From regulatory organizations to enforcement agencies, the federal government offers many exciting opportunities for students. Having dedicated all four of my co-op work terms to agencies within the federal government, I can say that working for the public service sector is a very rewarding experience. Looking back on my work terms, although they encompassed different jobs and responsibilities, one aspect that remained very similar was the application process. The federal government hiring process is unique in its own ways. Through my experiences of being in several government competition pools, I will share three strategies for tackling the federal job application process effectively.
1. A Key Resource: The Job Description
Whether you are typing your cover letter or preparing for an interview, a key reference material you should constantly refer to is the job description. It may seem like a trivial piece of advice but because the selection process with government jobs has a standardized format, your application must thoroughly demonstrate how you meet each qualification stated within the criteria. By taking time to read the job description thoroughly, you will ensure that you meet the requirements to pass the initial round of evaluation and make the shortlist for an interview.
Government job descriptions generally have two main components - essential qualifications and assets. Essential qualifications can be equated to “must-haves”, meaning that these are mandatory requirements to be considered for the competition pool. Assets are qualifications that are not mandatory but will elevate your competitiveness as a candidate. My advice is, don’t be afraid. Step back and think of how your experience from school, volunteer work, and other extra-curricular activities can be maximized to demonstrate that you meet the requirements. Be creative in demonstrating how your experience as a student relates to the position you are applying for. Volunteering at a charity event may not exactly relate to the nature of the co-op position, but the skills you gained from the experience can be used to showcase your ability and prove how you meet the qualifications. Many students are hesitant to include experience that seems unrelated to the position and hence end up not providing enough information to demonstrate that they meet the requirements. For this reason, I recommend taking note of the job description and ensuring that you meet all of the components within the criteria. When it comes time to proofread your application, use the job posting as a checklist so that you are able to see whether you have met all of the criteria or need to provide more supporting examples.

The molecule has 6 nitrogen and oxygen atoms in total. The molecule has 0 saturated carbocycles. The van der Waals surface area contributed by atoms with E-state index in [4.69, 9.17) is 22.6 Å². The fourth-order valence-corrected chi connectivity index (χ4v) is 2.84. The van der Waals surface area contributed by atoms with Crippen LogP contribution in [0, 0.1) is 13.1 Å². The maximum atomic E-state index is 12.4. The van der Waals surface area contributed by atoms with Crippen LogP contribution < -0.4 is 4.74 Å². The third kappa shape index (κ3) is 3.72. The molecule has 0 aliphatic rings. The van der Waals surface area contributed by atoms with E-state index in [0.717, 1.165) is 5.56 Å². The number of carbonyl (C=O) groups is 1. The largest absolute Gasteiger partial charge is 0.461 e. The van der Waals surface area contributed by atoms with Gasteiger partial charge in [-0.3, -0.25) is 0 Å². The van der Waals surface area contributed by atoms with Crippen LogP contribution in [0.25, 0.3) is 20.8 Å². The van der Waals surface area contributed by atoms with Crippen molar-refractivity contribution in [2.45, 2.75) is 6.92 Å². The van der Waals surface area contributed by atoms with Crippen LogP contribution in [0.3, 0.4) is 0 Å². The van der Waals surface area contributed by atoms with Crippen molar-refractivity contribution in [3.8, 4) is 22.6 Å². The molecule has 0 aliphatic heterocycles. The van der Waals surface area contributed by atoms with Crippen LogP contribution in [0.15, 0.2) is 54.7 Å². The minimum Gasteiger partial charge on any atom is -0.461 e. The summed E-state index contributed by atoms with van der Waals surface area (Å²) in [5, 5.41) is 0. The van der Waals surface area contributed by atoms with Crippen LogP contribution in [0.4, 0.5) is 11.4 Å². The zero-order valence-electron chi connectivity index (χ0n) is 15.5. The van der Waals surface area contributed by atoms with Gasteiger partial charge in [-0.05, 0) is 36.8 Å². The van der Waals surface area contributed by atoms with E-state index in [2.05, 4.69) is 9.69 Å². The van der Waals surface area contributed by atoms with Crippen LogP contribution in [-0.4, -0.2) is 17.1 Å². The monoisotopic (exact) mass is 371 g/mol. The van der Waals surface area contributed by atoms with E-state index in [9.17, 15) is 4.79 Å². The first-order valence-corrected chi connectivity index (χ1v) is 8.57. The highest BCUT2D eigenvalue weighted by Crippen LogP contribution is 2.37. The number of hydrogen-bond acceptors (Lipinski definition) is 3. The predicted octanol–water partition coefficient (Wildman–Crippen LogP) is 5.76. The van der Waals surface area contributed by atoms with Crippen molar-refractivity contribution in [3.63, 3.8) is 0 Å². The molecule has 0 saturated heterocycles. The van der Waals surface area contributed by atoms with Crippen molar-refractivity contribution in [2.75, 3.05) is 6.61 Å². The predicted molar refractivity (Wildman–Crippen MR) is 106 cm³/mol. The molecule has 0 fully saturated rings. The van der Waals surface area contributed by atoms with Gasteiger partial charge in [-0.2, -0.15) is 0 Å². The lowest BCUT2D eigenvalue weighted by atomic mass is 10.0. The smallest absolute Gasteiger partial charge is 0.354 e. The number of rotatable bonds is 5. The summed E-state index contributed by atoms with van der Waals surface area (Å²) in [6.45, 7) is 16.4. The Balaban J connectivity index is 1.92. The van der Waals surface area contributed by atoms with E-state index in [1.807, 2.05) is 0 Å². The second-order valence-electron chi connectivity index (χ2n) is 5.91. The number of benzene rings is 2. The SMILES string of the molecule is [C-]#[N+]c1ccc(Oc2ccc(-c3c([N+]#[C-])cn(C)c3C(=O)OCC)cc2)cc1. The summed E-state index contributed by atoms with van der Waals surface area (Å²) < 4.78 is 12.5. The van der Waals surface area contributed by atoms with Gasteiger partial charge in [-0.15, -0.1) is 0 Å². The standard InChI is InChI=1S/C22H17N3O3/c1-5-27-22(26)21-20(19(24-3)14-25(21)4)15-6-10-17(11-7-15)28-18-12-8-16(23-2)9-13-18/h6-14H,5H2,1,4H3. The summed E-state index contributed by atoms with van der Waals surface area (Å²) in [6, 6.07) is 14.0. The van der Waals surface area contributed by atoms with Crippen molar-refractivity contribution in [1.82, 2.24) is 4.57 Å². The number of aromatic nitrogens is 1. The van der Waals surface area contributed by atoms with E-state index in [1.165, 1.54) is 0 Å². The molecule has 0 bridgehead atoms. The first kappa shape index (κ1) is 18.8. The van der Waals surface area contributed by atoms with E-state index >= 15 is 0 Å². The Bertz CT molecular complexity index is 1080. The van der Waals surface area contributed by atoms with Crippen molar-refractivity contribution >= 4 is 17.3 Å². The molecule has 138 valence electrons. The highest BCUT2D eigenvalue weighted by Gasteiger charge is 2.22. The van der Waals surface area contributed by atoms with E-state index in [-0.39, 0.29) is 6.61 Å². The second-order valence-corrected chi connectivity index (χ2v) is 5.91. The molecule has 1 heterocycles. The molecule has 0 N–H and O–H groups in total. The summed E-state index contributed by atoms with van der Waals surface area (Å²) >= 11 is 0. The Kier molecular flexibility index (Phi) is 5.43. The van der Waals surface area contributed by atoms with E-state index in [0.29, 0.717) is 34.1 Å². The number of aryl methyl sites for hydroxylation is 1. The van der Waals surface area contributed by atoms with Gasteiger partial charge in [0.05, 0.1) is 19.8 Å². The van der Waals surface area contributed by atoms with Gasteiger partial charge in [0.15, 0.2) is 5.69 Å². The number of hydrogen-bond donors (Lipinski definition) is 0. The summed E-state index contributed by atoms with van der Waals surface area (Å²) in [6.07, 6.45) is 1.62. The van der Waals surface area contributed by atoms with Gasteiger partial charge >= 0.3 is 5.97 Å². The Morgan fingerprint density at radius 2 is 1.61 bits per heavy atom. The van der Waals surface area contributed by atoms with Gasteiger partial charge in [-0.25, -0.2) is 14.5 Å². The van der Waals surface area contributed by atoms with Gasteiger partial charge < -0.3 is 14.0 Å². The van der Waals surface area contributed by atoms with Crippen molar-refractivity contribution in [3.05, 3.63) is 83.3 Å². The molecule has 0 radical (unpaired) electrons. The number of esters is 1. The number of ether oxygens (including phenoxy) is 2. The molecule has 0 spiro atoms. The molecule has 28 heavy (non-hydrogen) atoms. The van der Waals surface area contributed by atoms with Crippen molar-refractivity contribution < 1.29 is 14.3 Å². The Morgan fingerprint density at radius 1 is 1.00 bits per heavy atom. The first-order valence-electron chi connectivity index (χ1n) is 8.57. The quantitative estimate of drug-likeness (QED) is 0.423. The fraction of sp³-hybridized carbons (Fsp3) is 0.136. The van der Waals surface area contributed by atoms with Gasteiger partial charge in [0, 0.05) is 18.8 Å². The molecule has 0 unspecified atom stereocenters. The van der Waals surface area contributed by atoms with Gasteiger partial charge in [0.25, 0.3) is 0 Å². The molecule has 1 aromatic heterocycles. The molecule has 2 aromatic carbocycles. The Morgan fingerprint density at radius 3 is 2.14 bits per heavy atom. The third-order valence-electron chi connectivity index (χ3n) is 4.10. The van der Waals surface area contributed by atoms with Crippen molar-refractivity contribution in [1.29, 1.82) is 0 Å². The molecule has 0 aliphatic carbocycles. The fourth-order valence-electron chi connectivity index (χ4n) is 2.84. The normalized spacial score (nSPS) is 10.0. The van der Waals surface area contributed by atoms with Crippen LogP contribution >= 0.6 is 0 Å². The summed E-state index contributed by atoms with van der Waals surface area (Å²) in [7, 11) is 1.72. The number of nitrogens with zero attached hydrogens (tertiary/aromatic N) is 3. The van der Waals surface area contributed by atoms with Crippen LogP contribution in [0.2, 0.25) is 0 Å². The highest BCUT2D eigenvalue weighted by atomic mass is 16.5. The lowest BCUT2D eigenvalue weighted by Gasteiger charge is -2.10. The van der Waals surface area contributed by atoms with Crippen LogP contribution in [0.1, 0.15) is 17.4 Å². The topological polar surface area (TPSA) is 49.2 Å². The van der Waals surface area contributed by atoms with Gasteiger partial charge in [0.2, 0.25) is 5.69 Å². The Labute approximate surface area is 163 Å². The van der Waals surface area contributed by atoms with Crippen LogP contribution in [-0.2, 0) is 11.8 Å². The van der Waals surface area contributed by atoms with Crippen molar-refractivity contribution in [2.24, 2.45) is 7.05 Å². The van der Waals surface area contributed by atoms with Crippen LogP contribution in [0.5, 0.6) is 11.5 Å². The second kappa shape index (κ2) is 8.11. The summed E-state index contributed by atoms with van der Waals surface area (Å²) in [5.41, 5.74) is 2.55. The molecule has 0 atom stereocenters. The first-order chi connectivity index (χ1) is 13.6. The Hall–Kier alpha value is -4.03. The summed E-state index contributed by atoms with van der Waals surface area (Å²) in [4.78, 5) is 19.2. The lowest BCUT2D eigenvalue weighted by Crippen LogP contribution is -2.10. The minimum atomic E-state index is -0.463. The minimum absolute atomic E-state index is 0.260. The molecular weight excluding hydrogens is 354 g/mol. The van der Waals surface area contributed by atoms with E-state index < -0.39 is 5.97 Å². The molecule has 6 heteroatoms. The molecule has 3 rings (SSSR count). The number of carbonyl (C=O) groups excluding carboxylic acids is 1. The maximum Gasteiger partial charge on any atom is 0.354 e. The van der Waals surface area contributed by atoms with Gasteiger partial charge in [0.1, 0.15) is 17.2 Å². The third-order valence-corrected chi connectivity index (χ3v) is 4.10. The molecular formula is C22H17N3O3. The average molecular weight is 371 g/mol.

2. Testing: Get Used to a Standardized Format